It is unmistakable the swing to the left that Latin American politics has taken of late. Beginning roughly eight years ago with the election of Hugo Chavez in Venezuela, leftist leaders have popped up in a variety of countries, including Brazil, Argentina, Uruguay, and recently Morales’ election in Bolivia. And with elections in Peru, Mexico, and Nicaragua, even more Latin American countries could fall under leftist sway.
The large question is how did this come to pass? Not making any judgments on the merits or detractions of left governments in place in Latin America, but merely how did a segment of the political spectrum that the United States spent decades arduously striving to keep out of power return so confidently and abruptly? The United States used a multi-faceted campaign in Latin America to keep leftists, who were suspected of joining Cuba or the USSR, from coming to power. For example, the Chile Report of the Senate Select Committee on Intelligence (1976) details the interference perpetrated by the United States in Chile from 1963 to 1973. Included in its findings, the United States spent millions on covert intervention in Chilean politics from 1970-1973. The money financed such operations as planted “news” stories in Chilean magazines and newspapers; propaganda; and political activities among workers, students, women’s groups and other civic organizations. President Nixon, with Henry Kissinger, even developed and executed a highly secretive coup to prevent Salvador Allende, Chile’s Marxist leader, from ascending to power after the 1970 elections. The coup failed, so the US used various economic and propaganda methods to discredit Allende and foster hostility against him. These included cutting off access to international loans and stimulating local capital flight; feeding misinformation to Chilean military officers to engender fear of Cuban subversives working in Chile; and financing opposition groups, including terrorist right-wing movements. This method of approach was not unique to Chile either; America spent a great deal of money and energy to keeping leftist movements under the rug in Latin America. So why have we seemingly surrendered so easily now?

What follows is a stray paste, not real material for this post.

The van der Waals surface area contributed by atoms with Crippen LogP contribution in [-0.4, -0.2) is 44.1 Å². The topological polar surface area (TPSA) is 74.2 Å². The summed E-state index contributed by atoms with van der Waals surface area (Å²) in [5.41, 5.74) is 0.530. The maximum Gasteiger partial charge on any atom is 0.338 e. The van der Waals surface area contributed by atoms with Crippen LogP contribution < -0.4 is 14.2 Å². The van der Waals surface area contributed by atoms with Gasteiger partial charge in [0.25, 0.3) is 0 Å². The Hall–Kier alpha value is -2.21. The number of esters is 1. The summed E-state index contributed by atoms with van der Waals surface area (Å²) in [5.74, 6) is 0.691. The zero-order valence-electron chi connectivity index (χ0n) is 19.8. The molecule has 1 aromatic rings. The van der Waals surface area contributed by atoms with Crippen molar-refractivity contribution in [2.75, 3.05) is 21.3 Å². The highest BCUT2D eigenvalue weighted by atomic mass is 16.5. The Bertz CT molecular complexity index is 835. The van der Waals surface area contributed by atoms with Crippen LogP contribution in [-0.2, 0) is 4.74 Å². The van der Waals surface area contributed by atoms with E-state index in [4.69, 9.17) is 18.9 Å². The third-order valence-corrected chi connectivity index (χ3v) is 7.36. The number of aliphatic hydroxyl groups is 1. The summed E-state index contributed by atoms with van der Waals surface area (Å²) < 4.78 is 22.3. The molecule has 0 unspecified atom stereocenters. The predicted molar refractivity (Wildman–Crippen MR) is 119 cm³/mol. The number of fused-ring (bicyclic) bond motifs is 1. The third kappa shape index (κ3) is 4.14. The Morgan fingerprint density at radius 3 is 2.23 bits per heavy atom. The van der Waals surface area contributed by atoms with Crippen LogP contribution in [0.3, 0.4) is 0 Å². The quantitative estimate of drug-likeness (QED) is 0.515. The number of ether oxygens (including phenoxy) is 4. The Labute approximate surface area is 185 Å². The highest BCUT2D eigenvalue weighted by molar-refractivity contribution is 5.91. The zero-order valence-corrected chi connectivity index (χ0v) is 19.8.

One could make the argument that, not that the Cold War is over, there is little to no threat of leftist governments making deals with Communists to become a “danger” to America. This is largely true. While Castro remains in power, Cuba’s Communist threat pales in comparison to the USSR of yesteryears. However, this lack of ideological enemy does nothing to diminish the fact that there is a lot at stake in this for America, indeed all of the Americas.
Latin America’s shift to the left has been precipitated from decades of mismanagement, interference, and neglect by the West, most centrally the United States. The emergence of Communist Cuba brought the US to abandon the Monroe Doctrine and actively begin direct and indirect interference in Latin American politics and economies. What arose from decades of such intervention was a mutant form of US-bred capitalism. This system consolidated power into the hands of right-wing governments and perpetrated the spread of rampant cronyism. The majority of the populace did not see an up tick in their relative stations in life, nor was there an improvement in basic governmental services. The result? Distrust for the American way of doing politics and economics.
These rebellions against American hegemony have become increasingly visible. The Summit of the Americas last fall is a perfect example, with major demonstrations against the United States, and the election of a non-US-backed candidate to the Organization of American States. Venezuela’s nationalizing of its oil programs has led Bolivia’s president-elect to begin nationalizing his country’s natural gas resources. The list goes on and on.